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Pink Slime Returns to School Lunches!

pink slime

It’s back and it’s here to stay for at least this upcoming school year. Pink slime, or as the industry calls it, lean finely textured beef (LFTB), has returned to school lunches in four more states. (Don’t remember hearing about pink slime? Read up fast right here.)

Pink slime is produced from the fatty scrapes of cattle carcasses that are heated and centrifuged to reclaim bits of muscle. These pieces are then bathed in ammonium hydroxide to kill off bacteria like E.coli and Salimonella. Doesn’t sound too appetizing or nutritious, right?

Before pink slime became a prime-time issue last year, about seven million pounds of the product were sold every year to schools across the U.S. But thanks to a series of ABC World Reports and vocal criticism by celebrity chef and health food advocate, Jamie Oliver pink slime was quickly removed from many U.S. schools.

According to Medical Daily, all but three states (Iowa, Nebraska and South Dakota) dropped out of the United States Department of Agriculture’s (USDA) option to receive pink slime laced ground beef last year and overall usage of LFTB has been cut by 95 percent in recent years.

Many thought the end was near for pink slime and food advocates, parents, school administrators and children cheered.

But now, schools around the U.S. must face their tight budgets and have had to change their minds about pink slime in order to bring down the overall price of the food they serve. LFTB apparently lowers the cost by about three percent, reports Politico. This seems marginal to many, especially when nutrition and potential long-term health effects are put into the equation. Still, the USDA’s National Food Lunch Program feeds over 31 million school children every day and often any cut in costs is a welcomed relief to school districts.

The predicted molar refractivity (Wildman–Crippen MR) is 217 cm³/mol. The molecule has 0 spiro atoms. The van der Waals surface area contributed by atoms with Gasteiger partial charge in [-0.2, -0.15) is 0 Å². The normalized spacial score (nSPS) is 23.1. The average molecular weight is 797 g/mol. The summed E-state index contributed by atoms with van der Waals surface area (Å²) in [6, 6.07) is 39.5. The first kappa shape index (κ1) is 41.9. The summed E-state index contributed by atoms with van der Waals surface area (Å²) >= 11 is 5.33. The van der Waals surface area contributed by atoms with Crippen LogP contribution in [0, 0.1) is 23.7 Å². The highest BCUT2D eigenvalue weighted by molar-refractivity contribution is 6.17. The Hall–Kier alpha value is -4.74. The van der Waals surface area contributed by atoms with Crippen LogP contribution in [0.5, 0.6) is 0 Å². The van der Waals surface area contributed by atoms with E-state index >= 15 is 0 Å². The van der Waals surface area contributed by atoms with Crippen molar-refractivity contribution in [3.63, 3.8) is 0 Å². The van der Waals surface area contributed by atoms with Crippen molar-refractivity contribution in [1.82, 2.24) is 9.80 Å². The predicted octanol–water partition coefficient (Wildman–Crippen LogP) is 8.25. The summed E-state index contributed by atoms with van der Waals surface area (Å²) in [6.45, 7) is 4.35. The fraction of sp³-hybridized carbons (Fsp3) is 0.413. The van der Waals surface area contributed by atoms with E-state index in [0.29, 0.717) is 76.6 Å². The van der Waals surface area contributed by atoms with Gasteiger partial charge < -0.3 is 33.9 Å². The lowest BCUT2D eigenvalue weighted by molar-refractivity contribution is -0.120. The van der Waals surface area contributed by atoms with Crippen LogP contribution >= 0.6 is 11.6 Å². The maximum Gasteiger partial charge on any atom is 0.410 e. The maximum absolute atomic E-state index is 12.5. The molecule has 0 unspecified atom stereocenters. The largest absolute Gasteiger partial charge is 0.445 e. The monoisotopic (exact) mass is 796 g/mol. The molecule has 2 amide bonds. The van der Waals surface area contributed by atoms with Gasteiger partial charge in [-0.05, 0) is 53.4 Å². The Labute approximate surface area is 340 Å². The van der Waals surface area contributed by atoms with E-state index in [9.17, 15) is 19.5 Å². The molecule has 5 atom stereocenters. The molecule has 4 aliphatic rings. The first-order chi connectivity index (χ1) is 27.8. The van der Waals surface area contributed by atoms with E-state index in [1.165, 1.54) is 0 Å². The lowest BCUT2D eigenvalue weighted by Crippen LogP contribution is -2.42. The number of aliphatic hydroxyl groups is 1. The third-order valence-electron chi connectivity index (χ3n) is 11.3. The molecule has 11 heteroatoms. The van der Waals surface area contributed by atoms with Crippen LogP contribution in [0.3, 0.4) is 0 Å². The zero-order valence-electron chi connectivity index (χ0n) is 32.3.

As of September 3, seven total states have put in orders to the USDA for total of about 2,000,000 pounds of beef that may contain pink slime.

The USDA has come out again to announce that the product is safe, even though it was once thought unfit for human consumption because of its high fat content, reports Medical Daily. Al Almanza, an administrator of USDA’s Food Safety and Inspection Service, asserts that LFTB is indeed safe.

“Isn’t that what we want – a safe product to feed our families?” Almanza said.

Beef Products Inc., the largest manufacturer of the product, has of course agreed with the USDA’s announcement.

“USDA has repeatedly affirmed that lean finely textured beef is safe, wholesome, and nutritious 100% lean beef,” said Craig Letch, director of food safety and quality assurance for Beef Products Inc. “With the successful use of LFTB by [USDA’s National School Lunch Program] over the last 15 years, we are confident that these states and school districts will enjoy both quality and cost improvements. This will ultimately enable them to provide more nutritious lean beef to their children.”

These safety claims are based in part on the FDA’s 1974 classification of ammonium hydroxide, the solution that pink slime is bathed in, as a “Generally Recognized as Safe” (GRAS) substance. Yet, can we really trust this classification today after this study was recently revealed?

Experts don’t believe pink slime will regain a strong hold in the U.S. market, which is some positive news. But the question remains, should we even have such a product, whose very methods of production are so questionable, available at all?

Tell us what you think! Leave your comments below!

Image source: BeefProductsInc / Flickr

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One comment on “Pink Slime Returns to School Lunches!”

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3 Years Ago

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Natalie
3 Years Ago

"These safety claims are based in part on the FDA’s 1974 classification of ammonium hydroxide, the solution that pink slime is bathed in, as a “Generally Recognized as Safe” (GRAS) substance. Yet, can we really trust this classification today after this study was recently revealed?" takes me to a nowhere site - dead link http://www.onegreenplanet.org/news/can-you-trust-the-system-experts-who-decide-on-food-additives-conflicted/


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